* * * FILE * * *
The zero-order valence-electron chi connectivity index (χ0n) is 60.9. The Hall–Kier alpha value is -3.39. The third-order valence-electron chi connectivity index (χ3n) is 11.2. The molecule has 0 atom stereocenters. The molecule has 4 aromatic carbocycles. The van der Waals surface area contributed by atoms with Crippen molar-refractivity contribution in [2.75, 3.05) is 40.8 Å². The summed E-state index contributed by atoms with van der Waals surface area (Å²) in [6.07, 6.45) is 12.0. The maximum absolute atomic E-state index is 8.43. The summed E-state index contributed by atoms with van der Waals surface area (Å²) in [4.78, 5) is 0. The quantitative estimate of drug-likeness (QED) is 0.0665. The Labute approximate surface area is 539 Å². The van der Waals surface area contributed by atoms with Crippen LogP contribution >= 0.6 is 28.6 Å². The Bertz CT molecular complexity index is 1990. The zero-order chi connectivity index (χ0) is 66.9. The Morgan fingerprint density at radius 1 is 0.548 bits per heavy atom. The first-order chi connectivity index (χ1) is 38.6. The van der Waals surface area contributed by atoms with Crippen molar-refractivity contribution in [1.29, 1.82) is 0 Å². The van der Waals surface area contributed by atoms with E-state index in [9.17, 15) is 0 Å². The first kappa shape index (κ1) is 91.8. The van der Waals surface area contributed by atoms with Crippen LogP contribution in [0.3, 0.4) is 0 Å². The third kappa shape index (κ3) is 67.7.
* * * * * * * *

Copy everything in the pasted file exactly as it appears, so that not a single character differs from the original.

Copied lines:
The zero-order valence-electron chi connectivity index (χ0n) is 60.9. The Hall–Kier alpha value is -3.39. The third-order valence-electron chi connectivity index (χ3n) is 11.2. The molecule has 0 atom stereocenters. The molecule has 4 aromatic carbocycles. The van der Waals surface area contributed by atoms with Crippen molar-refractivity contribution in [2.75, 3.05) is 40.8 Å². The summed E-state index contributed by atoms with van der Waals surface area (Å²) in [6.07, 6.45) is 12.0. The maximum absolute atomic E-state index is 8.43. The summed E-state index contributed by atoms with van der Waals surface area (Å²) in [4.78, 5) is 0. The quantitative estimate of drug-likeness (QED) is 0.0665. The Labute approximate surface area is 539 Å². The van der Waals surface area contributed by atoms with Crippen LogP contribution >= 0.6 is 28.6 Å². The Bertz CT molecular complexity index is 1990. The zero-order chi connectivity index (χ0) is 66.9. The Morgan fingerprint density at radius 1 is 0.548 bits per heavy atom. The first-order chi connectivity index (χ1) is 38.6. The van der Waals surface area contributed by atoms with Crippen molar-refractivity contribution in [1.29, 1.82) is 0 Å². The van der Waals surface area contributed by atoms with E-state index in [9.17, 15) is 0 Å². The first kappa shape index (κ1) is 91.8. The van der Waals surface area contributed by atoms with Crippen LogP contribution in [0.3, 0.4) is 0 Å². The third kappa shape index (κ3) is 67.7.